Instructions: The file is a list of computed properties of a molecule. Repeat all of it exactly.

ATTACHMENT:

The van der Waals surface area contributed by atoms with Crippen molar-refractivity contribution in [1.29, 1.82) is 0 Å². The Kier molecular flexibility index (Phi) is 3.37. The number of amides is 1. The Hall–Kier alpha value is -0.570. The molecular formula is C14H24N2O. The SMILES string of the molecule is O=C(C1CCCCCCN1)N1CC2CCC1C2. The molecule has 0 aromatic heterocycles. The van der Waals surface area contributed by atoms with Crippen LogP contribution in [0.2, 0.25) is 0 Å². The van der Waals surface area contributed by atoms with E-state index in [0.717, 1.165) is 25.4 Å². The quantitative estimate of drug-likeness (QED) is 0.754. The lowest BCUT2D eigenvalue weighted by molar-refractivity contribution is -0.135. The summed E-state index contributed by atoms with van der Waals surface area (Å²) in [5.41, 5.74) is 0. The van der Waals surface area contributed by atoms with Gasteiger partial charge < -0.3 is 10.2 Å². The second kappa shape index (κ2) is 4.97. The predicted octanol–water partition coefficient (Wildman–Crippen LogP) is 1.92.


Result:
The van der Waals surface area contributed by atoms with Crippen molar-refractivity contribution in [1.29, 1.82) is 0 Å². The Kier molecular flexibility index (Phi) is 3.37. The number of amides is 1. The Hall–Kier alpha value is -0.570. The molecular formula is C14H24N2O. The SMILES string of the molecule is O=C(C1CCCCCCN1)N1CC2CCC1C2. The molecule has 0 aromatic heterocycles. The van der Waals surface area contributed by atoms with Crippen LogP contribution in [0.2, 0.25) is 0 Å². The van der Waals surface area contributed by atoms with E-state index in [0.717, 1.165) is 25.4 Å². The quantitative estimate of drug-likeness (QED) is 0.754. The lowest BCUT2D eigenvalue weighted by molar-refractivity contribution is -0.135. The summed E-state index contributed by atoms with van der Waals surface area (Å²) in [5.41, 5.74) is 0. The van der Waals surface area contributed by atoms with Gasteiger partial charge < -0.3 is 10.2 Å². The second kappa shape index (κ2) is 4.97. The predicted octanol–water partition coefficient (Wildman–Crippen LogP) is 1.92.